Pope Francis at Angelus: ‘Through Silence and Prayer, We Make Space for Jesus’

The Pope also implored for peace on the Second Sunday of Advent.

The Pope held an audience on Saturday morning, Dec. 9,  in Paul VI Hall with two delegations who had donated, respectively, the Christmas tree and the Nativity scene be displayed in St. Peter’s Square this year.
The Pope held an audience on Saturday morning, Dec. 9, in Paul VI Hall with two delegations who had donated, respectively, the Christmas tree and the Nativity scene be displayed in St. Peter’s Square this year. (photo: National Catholic Register / Vatican Media)

Pope Francis highlighted the importance of listening to God by embracing the example of John the Baptist, “the voice of one crying in the desert” during his Angelus message on the Second Sunday of Advent.

While the desert is “an empty place, where you do not communicate,” it was an important backdrop for John’s ministry, as it represents a place of encounter where we can authentically “listen to God,” said the Pope to the nearly 25,000 faithful gathered in St. Peter’s Square on Sunday, Dec. 10.

Noting that the image of the barren desert as a place of preaching may “seem like two contradictory images,” they are in fact reconciled through the figure of John the Baptist, as his voice “is linked to the genuineness of his experience and the clarity of his heart.”

The Pope also noted that the desert is a “place of silence and essentials, where someone cannot afford to dwell on useless things, but needs to concentrate on what is indispensable in order to live.”

The desert is an allegory for us today as a place of contemplation, encounter with God as well as providing an example on living a good life.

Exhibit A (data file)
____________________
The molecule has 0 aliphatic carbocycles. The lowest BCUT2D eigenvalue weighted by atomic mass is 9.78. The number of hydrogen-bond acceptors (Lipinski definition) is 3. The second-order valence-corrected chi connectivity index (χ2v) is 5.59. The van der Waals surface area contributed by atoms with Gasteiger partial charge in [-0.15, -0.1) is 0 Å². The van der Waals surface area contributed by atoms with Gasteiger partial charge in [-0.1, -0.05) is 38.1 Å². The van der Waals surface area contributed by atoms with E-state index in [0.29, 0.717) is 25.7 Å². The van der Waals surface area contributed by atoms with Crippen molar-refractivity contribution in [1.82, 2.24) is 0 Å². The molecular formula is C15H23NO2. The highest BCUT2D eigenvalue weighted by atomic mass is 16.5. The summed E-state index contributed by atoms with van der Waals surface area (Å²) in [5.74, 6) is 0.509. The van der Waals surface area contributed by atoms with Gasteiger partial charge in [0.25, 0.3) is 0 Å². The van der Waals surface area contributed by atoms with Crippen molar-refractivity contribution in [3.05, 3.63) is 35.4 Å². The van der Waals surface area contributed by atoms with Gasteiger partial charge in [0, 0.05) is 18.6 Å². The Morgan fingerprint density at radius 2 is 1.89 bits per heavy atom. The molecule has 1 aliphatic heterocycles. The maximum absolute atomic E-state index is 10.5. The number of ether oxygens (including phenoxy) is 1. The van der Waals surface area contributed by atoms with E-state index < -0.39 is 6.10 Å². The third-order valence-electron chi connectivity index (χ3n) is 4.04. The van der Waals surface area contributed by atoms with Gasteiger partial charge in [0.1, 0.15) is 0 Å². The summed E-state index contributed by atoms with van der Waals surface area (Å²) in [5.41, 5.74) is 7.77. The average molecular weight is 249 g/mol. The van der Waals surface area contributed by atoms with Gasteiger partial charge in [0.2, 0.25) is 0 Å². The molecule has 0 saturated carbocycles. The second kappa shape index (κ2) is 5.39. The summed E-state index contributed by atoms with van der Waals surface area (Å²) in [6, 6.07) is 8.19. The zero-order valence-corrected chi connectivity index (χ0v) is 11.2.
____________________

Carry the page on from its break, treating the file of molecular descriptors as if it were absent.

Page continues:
“To proceed on the journey of life, we need to be stripped of the ‘more,’ because to live well does not mean being filled with useless things, but being freed from the superfluous, to dig deeply within ourselves so as to hold on to what is truly important before God.”

“Only if, through silence and prayer, we make space for Jesus, who is the Word of the Father, will we know how to be freed from the pollution of vain words and chatter,” observed Francis.

Following the recitation of the Angelus prayer, the Holy Father commemorated the anniversary of the signing of the United Nations Universal Declaration of Human Rights on Dec. 10, 1948.

Noting that the 30-article document was a watershed moment that ushered in new norms and a universalized set of fundamental rights, he warned that there was a risk of going “backwards.”

“The commitment to human rights is never finished! In this regard, I am close to all those who, without proclamations, in concrete everyday life, fight and pay personally to defend the rights of those who do not count,” the Pope exclaimed.

The Pope also took a moment to draw attention to a recent prisoner exchange between the governments of Armenia and Azerbaijan.

“I watch with great hope at this positive sign for relations between Armenia and Azerbaijan, for peace in the South Caucasus, and I encourage the parties and their leaders to conclude the peace treaty as soon as possible,” said the Pontiff.

The prisoner exchange, which was announced by both governments on Thursday, Dec. 8, saw two Azerbaijani and 32 Armenian detainees exchanged and has been a major breakthrough in the relations between the two states since tensions flared up over the contested region of Nagorno-Karabakh earlier this year.

The Pope ended his appeal by also imploring for peace as we enter into the Christmas season.

“We are moving towards Christmas: Will we be able, with God‘s help, to take concrete steps towards peace? It’s not easy, we know. Certain conflicts have deep historical roots. But we also have the testimony of men and women who worked with wisdom and patience for peaceful coexistence.”

He emphasized: “Follow their example! Every effort should be made to address and remove the causes of conflicts. And in the meantime, speaking of human rights, civilians, hospitals, places of worship must be protected, hostages must be freed and humanitarian aid guaranteed.”

An apartment building stands damaged after a Russian attack in the Ukrainian capital of Kyiv.

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